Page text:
What makes young men, often Israeli Arabs, serve as Shin Beit agents? Few do it for reasons of politics or patriotism. Some like the money (though there's not a lot), some want to win favours (get a relative out of prison, for instance), and others seem to yearn for adventure. When recruited, many have spent years adopting Israeli-like habits, suspiciously Western ways. They go to a secret finishing school that reminds them how to be convincing Arabs: Sit this way and not that, drink tea this way and not that; address your superiors in this tone and not that. Never wear shorts. Learn when and how to kiss a colleague. The school also works on their accents, training (for instance) an Egyptian Arab to sound like the Palestinian villager he's impersonating.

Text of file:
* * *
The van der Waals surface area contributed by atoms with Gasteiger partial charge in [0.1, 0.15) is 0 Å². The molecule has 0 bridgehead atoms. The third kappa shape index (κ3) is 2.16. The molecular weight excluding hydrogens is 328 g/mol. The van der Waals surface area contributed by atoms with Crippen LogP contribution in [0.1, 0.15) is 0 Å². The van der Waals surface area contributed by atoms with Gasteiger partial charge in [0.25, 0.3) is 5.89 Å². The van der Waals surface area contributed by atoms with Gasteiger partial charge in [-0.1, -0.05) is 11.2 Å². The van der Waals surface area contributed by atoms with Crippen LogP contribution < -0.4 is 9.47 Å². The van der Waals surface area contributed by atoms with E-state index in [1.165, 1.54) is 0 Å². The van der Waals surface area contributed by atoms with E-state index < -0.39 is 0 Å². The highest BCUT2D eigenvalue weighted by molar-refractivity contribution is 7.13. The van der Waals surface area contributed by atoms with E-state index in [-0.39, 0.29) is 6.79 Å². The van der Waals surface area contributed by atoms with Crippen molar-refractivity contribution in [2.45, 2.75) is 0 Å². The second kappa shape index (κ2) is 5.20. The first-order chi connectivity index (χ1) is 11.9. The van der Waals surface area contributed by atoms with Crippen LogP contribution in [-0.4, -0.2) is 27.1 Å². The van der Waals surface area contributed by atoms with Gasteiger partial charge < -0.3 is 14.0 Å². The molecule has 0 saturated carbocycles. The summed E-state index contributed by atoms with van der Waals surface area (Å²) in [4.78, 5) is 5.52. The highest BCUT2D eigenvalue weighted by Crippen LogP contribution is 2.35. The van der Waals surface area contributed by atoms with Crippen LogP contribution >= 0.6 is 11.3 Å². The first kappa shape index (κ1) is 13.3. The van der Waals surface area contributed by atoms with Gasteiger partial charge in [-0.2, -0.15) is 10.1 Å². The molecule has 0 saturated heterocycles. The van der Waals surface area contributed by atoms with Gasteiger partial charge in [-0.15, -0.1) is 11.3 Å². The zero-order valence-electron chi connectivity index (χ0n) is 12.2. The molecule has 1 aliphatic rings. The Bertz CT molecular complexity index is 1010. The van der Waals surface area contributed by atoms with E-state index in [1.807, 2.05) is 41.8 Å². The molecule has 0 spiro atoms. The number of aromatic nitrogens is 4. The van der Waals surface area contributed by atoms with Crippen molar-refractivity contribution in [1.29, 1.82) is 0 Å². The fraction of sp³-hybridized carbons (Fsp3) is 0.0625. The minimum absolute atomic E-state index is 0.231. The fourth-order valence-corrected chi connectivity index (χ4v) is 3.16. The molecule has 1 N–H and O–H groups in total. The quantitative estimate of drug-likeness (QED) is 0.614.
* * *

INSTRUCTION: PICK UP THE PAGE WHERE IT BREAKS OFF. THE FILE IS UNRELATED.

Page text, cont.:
It could be, of course, that all of these elaborate and imaginative procedures are now about to be rendered obsolete because Hamas and the other sworn enemies of Israel will be convinced by the road map system to lay down their arms and bomb no more. It could be. But at the moment no Israelis, least of all the army or Shin Beit, are counting on it.